Kgotla by Bessie Head
In Kgotla by Bessie Head we have the theme of modernity, tradition, change, struggle, jealousy, insecurity and acceptance. Taken from her The Collector of Treasures collection the story is narrated in the third person by an unnamed narrator and from the beginning of the story the reader realises that Head may be exploring the theme of modernity and change. The Kgotla is not as popular among the young people that live in the village. They appear to be more concerned with modernity and following the new bureaucratic customs that are alien to those who meet at the Kgotla. If anything things appear to be changing in Kelapile and Thatayarona’s world. Which may be the point that Head is attempting to make. She may be suggesting that things are changing in Botswana as a whole and not only when it comes to the Kgotla. However it is interesting that when it comes to people’s affairs the Kgotla still has some jurisdiction. Which might suggest that tradition still has its place. What also makes the reader feel as though tradition is being followed is that fact that Rose’s family received some cattle from Gobosamang as part of her dowry. Though Rose’s marriage is no longer functional she is also afraid to return to her homeland as her relatives fear that should she return they will have to give the cattle back to Gobosamang.
The role that woman play in the story may also be significant. Not one woman appears to be a member of the Kgotla. If anything there is a sense of complete male dominance in the story. Also Rose has to work for Gobosamang. It is her responsibility to fetch water. Nobody else will perform this role. Women also appear to be undervalued something that is noticeable when it comes to the fact of Rose running away. Gobosamang waits only three days before he finds a replacement for Rose (Tsietso). It is as though Gobosamang only needs three days to get over the loss of Rose. Which may suggest that Gobosamang never really loves Rose. There is also no doubting that Rose is struggling when it comes to her relationship with Gobosamang and it doesn’t help that Tsietso is jealous of her and her relationship with Gobosamang. It is this jealousy and insecurity which eventually drives Tsietso to attack Gobosamang’s mother. An innocent bystander to her son’s fragilities who has to suffer having her ears pulled. There is also no doubting that the bandage on Gobosamang’s mother’s head is a result of having being attacked by Tsietso.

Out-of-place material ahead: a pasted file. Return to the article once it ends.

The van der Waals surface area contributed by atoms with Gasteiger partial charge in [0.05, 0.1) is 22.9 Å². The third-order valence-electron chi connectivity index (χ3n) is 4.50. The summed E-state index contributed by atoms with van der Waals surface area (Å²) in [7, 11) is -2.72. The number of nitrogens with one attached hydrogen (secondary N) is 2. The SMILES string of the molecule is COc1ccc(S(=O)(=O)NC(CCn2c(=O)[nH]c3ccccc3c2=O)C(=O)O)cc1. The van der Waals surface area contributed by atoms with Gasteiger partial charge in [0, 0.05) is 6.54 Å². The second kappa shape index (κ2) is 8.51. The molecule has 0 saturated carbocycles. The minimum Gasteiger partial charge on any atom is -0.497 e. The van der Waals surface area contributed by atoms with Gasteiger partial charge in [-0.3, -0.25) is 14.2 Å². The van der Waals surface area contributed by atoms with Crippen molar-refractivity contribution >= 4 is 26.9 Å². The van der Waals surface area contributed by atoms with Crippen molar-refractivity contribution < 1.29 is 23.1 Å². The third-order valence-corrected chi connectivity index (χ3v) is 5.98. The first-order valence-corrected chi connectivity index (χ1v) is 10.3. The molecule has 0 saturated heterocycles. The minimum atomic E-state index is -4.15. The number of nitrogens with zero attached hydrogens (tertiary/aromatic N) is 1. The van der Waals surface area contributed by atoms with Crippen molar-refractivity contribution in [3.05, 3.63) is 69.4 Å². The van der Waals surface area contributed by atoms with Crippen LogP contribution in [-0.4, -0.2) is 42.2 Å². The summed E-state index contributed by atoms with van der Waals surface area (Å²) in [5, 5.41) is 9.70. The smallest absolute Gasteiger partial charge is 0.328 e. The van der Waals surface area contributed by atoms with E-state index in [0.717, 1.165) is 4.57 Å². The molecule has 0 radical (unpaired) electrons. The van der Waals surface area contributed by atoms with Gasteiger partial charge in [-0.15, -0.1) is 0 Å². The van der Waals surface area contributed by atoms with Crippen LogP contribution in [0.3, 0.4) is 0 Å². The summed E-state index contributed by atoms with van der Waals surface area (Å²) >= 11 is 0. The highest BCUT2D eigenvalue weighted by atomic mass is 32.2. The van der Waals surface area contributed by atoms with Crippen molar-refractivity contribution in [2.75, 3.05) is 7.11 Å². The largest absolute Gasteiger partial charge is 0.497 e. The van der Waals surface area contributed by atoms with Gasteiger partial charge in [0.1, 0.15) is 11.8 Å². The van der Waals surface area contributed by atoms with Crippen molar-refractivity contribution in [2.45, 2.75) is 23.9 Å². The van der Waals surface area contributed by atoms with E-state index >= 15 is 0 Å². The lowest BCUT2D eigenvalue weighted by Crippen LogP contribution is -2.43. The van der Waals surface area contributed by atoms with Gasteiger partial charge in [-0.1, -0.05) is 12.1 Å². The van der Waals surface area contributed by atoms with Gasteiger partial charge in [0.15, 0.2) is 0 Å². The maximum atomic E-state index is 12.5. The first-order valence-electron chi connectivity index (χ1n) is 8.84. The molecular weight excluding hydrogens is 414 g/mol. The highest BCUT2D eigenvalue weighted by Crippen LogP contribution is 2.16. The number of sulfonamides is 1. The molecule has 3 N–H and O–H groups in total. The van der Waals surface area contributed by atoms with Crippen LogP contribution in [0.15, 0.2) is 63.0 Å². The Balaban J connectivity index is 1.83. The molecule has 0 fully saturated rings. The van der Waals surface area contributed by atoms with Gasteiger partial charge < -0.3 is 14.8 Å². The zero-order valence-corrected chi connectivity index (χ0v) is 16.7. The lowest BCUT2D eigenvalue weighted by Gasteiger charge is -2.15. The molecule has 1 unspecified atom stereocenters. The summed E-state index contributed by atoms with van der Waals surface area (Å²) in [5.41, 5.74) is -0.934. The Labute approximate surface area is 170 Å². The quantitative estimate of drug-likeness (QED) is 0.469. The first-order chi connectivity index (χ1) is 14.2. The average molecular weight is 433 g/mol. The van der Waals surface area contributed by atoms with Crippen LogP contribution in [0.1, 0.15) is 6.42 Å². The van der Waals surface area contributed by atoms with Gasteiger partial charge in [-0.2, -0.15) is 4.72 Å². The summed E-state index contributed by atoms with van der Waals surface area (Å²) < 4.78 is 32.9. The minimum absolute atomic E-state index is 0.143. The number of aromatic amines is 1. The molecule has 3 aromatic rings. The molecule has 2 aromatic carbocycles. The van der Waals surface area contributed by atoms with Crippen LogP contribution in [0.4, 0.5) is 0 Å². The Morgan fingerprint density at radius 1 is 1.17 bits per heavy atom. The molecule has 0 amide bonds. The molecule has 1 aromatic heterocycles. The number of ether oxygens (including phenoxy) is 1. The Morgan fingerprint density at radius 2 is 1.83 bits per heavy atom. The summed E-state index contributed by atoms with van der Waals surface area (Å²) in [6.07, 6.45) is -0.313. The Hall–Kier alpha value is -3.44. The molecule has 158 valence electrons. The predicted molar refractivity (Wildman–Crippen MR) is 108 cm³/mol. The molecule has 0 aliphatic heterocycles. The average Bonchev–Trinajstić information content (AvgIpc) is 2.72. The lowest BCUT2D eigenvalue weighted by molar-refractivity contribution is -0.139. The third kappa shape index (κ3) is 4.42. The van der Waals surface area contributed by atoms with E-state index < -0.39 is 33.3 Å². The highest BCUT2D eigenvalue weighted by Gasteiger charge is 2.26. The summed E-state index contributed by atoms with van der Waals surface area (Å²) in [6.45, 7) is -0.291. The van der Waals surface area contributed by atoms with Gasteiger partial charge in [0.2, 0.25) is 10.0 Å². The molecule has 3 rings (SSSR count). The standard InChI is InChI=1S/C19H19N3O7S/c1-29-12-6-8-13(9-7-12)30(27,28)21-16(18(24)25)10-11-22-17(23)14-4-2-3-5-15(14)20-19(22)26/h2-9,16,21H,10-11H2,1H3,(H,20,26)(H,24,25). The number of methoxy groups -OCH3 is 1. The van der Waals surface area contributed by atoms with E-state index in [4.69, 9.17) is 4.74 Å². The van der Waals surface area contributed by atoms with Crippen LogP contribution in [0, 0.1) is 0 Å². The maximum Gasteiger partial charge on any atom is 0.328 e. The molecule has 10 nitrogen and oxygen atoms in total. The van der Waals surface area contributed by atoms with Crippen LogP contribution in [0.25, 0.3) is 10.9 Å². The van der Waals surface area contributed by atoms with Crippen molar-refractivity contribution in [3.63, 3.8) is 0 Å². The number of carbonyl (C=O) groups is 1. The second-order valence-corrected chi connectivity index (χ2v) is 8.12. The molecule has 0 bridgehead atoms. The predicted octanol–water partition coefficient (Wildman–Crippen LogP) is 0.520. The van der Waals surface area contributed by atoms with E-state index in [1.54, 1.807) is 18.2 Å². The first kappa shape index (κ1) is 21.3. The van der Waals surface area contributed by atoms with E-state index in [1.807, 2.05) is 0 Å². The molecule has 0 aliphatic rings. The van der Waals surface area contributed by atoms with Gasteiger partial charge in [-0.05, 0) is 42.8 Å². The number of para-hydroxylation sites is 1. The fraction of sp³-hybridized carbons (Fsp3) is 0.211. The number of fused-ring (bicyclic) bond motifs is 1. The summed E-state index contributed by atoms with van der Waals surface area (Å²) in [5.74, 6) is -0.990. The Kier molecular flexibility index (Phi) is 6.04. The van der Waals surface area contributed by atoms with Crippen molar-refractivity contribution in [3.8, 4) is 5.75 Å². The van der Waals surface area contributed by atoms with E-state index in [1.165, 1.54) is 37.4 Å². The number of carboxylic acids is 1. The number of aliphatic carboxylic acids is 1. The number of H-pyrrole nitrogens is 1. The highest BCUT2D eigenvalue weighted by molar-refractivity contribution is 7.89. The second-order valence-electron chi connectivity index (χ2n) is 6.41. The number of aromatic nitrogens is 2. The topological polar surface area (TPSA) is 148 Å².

The fact that Tsietso doesn’t adhere to the customs of the village and remain in grief for a year is also interesting as the Kgotla never question Tsietso about this. It is as though they turn a blind eye to the fact that Tsietso doesn’t adhere to tradition. Though it may also be a case that the Kgotla understand just how lonely an individual can be after they incur the death of a loved one. If anything Tsietso’s relationship with Gobosamang appears to be not only based on pity as Tsietso suggests but she may also fear being alone just as much as Gobosamang does. It could also be possible that Head is suggesting that should an individual not follow the customs that their ancestors have followed nothing but unhappiness will follow them and it is clear that Tsietso is unhappy with her brief relationship with Gobosamang. Gobosamang’s mother is also an interesting character as she is the only one of the party at the Kgotla who continues to follow tradition. She knows that it is inappropriate for her son to have a relationship with Tsietso as Tsietso has not spent a year in mourning.
The end of the story is also interesting as Head appears to be exploring the theme of acceptance. All concerned accept the ruling of the Chief. Who has been helped in formulating his ruling by the words of Kelapile and Thatayarona. The fact that there is acceptance among all concerned is important as it suggests that despite the modernity that exits around all concerned the Kgotla is still respected and it’s ruling though not law is accepted as being appropriate. It is as though modernity and tradition are able to live by each other’s side. With both having positive aspects which can be of benefit to everybody. Though the fact that the Kgotla is male dominated suggests that it may not be as progressive as it could be. Men still dictate the course of action that should be taken. On this occasion the Kgotla may have been fair but should it continue to be male dominated it may find itself no longer of use to people. There is also a sense of irony at the end of the story when Kelapile tells Thatayarona that ‘the finest things often come from far-off places. Though the reader is aware that Kelapile is referring to Rose the reader suspects that Kelapile may also without knowing it be suggesting that the male dominated Kgotla may have served its time. With change triggered from the outside being inevitable.